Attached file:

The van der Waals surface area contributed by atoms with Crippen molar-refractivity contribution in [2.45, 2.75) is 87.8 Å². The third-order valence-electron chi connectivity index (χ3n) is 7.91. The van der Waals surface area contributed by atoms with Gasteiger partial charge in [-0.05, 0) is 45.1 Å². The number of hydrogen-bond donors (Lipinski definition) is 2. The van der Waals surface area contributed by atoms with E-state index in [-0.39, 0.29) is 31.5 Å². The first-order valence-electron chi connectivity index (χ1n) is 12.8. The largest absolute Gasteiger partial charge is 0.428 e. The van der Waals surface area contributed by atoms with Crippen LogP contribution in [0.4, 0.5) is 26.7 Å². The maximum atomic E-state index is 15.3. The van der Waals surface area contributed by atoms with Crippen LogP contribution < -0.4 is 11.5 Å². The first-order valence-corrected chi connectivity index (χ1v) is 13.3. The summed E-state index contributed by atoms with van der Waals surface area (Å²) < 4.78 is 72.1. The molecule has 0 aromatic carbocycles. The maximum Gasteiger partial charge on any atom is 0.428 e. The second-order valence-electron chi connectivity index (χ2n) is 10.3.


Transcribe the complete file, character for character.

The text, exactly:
The van der Waals surface area contributed by atoms with Crippen molar-refractivity contribution in [2.45, 2.75) is 87.8 Å². The third-order valence-electron chi connectivity index (χ3n) is 7.91. The van der Waals surface area contributed by atoms with Gasteiger partial charge in [-0.05, 0) is 45.1 Å². The number of hydrogen-bond donors (Lipinski definition) is 2. The van der Waals surface area contributed by atoms with E-state index in [-0.39, 0.29) is 31.5 Å². The first-order valence-electron chi connectivity index (χ1n) is 12.8. The largest absolute Gasteiger partial charge is 0.428 e. The van der Waals surface area contributed by atoms with Crippen LogP contribution in [0.4, 0.5) is 26.7 Å². The maximum atomic E-state index is 15.3. The van der Waals surface area contributed by atoms with Crippen LogP contribution < -0.4 is 11.5 Å². The first-order valence-corrected chi connectivity index (χ1v) is 13.3. The summed E-state index contributed by atoms with van der Waals surface area (Å²) < 4.78 is 72.1. The molecule has 0 aromatic carbocycles. The maximum Gasteiger partial charge on any atom is 0.428 e. The second-order valence-electron chi connectivity index (χ2n) is 10.3.